One of the big problems with this technology is that there's a tradeoff between how densely you let the algae grow before you harvest it, and how deep you can make your pond. If it gets too dense, it blocks out sunlight, preventing layers below from growing. So there's a pretty firm cap on how much can be grown per unit area.
Enter Bionavitas Inc. The founders of Bionavitas asked what is, in retrospect, a kind of obvious question. Does light really have to filter down through the water from the surface? They basically set up tubes* that pipe sunlight in, kind of like these popular tubular skylights. As a result, they can now grow algae in meter-deep ponds, while achieving the kind of density you normally only get in the top few inches.
This is seriously one of those, "Well, duh!" ideas. And I hope they get very, very rich off of it, since that would mean a lot of nice algae-based biodiesel coming onto the market. (Incidentally, a Presidio team that graduated last semester has been working on an algae plan involving using algaculture to remediate land damaged by mining. They say they'll be able to restore land to a state where once they drain their ponds, you can let regular ecosystem succession take place -- meadow, to scrub, to forest -- and during the process, they produce a salable product. Not bad, if they can really pull it off.)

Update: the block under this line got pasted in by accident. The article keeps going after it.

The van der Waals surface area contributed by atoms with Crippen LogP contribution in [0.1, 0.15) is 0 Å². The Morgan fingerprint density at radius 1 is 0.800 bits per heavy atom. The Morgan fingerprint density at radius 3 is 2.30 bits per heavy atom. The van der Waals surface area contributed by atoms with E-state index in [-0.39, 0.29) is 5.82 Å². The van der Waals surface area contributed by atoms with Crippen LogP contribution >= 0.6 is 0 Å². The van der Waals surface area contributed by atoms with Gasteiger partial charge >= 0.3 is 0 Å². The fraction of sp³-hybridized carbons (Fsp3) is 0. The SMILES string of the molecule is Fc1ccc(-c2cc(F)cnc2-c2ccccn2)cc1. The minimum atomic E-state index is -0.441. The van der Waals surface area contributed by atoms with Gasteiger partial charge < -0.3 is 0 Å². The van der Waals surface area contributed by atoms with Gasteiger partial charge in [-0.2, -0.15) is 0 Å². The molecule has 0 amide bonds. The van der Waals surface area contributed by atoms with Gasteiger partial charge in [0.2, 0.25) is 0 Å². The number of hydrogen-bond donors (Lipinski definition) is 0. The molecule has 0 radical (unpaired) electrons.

* Their algae farming technology is a series of tubes. It's not a dump truck.